Wed 26 Mar 2014
Filed under: Business / Trade,Environment,Inside Burma,News
Between 2000 and 2013, Burma’s rich forests were decimated through authorized logging as well as a massive illegal timber trade that saw 22.8 million cubic meters of wood with an estimated total value of US$8 billion leave the country, a new report says.
Of this enormous quantity of exported timber, 48 percent was felled illegally, without any government permission, while $5.7 billion worth of logs—or 72 percent of the trade—was smuggled across the border through illicit export deals, according to the Environmental Investigation Agency (EIA).
A Forestry Department official and a Burmese timber merchant rejected the report on Wednesday and insisted that the regulation of Burma’s forestry sector is improving.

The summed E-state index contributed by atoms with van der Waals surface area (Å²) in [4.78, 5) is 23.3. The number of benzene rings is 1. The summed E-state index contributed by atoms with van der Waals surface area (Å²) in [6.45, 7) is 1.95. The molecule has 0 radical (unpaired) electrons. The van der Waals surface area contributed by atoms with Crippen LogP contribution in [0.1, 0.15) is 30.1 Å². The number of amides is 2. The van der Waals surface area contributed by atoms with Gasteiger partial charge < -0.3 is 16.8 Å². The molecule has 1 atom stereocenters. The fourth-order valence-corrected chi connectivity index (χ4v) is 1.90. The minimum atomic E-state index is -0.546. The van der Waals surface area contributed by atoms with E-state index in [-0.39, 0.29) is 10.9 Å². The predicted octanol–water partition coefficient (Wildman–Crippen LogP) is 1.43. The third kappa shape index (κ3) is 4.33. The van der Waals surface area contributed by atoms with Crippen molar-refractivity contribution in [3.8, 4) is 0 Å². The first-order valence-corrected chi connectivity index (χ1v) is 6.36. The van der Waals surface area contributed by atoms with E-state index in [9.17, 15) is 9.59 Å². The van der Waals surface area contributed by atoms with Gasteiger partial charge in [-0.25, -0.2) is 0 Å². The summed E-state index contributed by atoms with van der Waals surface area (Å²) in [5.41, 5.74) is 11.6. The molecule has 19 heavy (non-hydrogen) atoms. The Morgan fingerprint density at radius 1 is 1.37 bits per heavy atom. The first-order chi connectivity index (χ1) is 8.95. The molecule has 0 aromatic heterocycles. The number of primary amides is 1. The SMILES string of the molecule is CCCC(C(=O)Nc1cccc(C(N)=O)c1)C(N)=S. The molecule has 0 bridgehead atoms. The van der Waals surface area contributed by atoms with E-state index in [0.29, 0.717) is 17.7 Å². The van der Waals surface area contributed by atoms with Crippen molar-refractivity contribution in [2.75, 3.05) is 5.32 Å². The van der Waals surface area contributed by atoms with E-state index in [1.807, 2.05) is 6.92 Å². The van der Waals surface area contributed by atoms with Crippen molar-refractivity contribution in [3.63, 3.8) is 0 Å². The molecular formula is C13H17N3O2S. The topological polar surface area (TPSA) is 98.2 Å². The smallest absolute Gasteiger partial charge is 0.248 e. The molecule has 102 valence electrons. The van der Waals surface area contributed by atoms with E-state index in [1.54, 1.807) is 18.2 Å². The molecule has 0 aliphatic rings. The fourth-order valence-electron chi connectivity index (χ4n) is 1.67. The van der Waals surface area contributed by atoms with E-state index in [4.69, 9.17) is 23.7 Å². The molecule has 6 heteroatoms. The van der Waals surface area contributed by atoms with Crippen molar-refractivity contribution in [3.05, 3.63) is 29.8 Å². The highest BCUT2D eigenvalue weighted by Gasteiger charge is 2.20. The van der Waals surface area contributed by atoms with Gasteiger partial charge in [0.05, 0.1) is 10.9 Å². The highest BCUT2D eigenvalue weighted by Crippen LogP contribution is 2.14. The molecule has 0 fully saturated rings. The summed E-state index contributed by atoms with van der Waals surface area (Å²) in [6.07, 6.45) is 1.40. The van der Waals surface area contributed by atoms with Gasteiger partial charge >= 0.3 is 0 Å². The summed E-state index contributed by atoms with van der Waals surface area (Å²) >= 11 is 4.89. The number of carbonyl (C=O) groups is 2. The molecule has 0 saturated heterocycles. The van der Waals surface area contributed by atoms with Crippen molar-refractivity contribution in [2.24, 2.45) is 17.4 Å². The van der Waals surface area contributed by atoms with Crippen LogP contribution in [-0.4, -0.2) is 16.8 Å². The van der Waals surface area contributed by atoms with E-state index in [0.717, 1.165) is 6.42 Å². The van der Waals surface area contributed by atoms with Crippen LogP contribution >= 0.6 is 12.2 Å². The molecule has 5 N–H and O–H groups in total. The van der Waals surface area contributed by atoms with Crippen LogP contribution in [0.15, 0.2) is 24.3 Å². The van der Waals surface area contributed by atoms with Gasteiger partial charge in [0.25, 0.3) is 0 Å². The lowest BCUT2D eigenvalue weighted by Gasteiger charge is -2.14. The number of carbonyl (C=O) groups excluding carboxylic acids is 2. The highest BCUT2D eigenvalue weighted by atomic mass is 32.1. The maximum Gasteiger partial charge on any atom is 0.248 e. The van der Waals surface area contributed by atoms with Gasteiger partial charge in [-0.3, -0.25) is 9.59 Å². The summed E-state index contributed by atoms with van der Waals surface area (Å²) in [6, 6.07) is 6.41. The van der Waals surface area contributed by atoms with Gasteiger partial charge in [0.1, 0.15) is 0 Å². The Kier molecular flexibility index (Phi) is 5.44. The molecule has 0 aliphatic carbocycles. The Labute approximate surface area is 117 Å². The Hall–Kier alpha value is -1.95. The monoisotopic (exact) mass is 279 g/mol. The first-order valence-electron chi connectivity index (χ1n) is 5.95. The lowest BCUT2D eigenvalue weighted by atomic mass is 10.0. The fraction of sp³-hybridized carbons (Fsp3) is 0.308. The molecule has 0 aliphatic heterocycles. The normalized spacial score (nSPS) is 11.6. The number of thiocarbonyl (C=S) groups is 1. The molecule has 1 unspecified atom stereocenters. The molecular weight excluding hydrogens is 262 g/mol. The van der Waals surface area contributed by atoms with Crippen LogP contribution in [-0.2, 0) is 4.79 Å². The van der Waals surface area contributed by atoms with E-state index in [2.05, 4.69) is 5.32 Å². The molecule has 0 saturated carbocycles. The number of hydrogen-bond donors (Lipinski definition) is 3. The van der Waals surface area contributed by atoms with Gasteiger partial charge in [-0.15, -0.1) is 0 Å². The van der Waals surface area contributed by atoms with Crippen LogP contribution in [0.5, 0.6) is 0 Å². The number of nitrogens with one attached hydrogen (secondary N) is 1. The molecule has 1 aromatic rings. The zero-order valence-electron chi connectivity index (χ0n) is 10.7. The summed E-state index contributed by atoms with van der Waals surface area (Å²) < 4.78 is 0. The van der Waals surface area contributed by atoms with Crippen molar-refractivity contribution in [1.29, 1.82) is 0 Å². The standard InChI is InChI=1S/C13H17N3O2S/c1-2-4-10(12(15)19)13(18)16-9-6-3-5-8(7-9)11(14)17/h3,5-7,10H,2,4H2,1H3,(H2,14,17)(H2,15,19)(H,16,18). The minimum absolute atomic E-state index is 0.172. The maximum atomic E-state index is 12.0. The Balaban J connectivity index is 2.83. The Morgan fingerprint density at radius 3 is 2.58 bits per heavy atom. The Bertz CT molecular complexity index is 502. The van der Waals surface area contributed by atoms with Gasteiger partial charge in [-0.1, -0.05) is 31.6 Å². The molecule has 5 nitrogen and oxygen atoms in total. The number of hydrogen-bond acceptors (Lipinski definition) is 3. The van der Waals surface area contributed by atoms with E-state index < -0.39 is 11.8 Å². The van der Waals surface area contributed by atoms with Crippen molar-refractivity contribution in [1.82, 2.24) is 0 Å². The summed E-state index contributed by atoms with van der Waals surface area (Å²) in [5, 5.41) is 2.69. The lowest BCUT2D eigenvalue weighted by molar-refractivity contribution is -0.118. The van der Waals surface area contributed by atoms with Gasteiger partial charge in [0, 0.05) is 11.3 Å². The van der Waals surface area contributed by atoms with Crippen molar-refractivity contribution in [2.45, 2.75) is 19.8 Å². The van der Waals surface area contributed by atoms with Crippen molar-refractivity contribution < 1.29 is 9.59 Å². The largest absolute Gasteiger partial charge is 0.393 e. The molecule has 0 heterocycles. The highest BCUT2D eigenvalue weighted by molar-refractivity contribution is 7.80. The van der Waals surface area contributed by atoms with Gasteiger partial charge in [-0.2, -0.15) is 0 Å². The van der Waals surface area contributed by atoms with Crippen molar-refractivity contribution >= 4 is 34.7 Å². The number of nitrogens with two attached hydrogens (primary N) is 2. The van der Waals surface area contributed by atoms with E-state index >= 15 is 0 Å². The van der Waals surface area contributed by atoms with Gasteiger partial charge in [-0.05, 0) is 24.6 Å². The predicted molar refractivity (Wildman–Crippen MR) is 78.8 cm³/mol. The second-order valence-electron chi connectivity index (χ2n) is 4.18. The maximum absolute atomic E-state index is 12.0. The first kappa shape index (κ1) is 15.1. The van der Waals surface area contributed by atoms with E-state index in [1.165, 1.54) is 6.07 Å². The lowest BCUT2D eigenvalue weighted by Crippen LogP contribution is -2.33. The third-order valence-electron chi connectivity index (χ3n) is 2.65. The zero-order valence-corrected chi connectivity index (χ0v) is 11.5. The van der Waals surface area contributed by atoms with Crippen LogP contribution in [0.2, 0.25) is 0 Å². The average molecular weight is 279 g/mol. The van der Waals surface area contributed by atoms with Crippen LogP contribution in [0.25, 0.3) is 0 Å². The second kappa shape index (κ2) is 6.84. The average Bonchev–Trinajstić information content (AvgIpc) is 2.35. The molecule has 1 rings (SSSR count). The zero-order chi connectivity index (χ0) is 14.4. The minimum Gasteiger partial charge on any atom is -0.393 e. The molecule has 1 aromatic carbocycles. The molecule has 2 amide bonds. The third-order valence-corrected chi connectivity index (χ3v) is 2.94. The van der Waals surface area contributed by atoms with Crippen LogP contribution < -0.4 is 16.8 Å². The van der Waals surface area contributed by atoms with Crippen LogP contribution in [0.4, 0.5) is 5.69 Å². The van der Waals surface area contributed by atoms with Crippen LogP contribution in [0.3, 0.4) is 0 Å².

EIA, a UK-based environmental watchdog, said its findings, which were released in a briefing paper on Tuesday, indicate “rampant criminality and corruption” in Burma’s timber sector and raise questions over who has benefitted from the $5.7 billion in timber exports missing from the government’s books.
EIA said it had calculated the figures after comparing timber import data from India, China, Thailand and Bangladesh, collected from international trade registers, with Burma government timber trade figures for the period 2000-2013, which were recently published in local media.
The research results “demonstrate fundamental governance failures in Myanmar’s timber sector,” EIA said. “Wide-ranging reform is required to sustain forest resources and enable access to the increasing number of high-value markets sensitive to legality issues, including the EU, US, Australia and others.”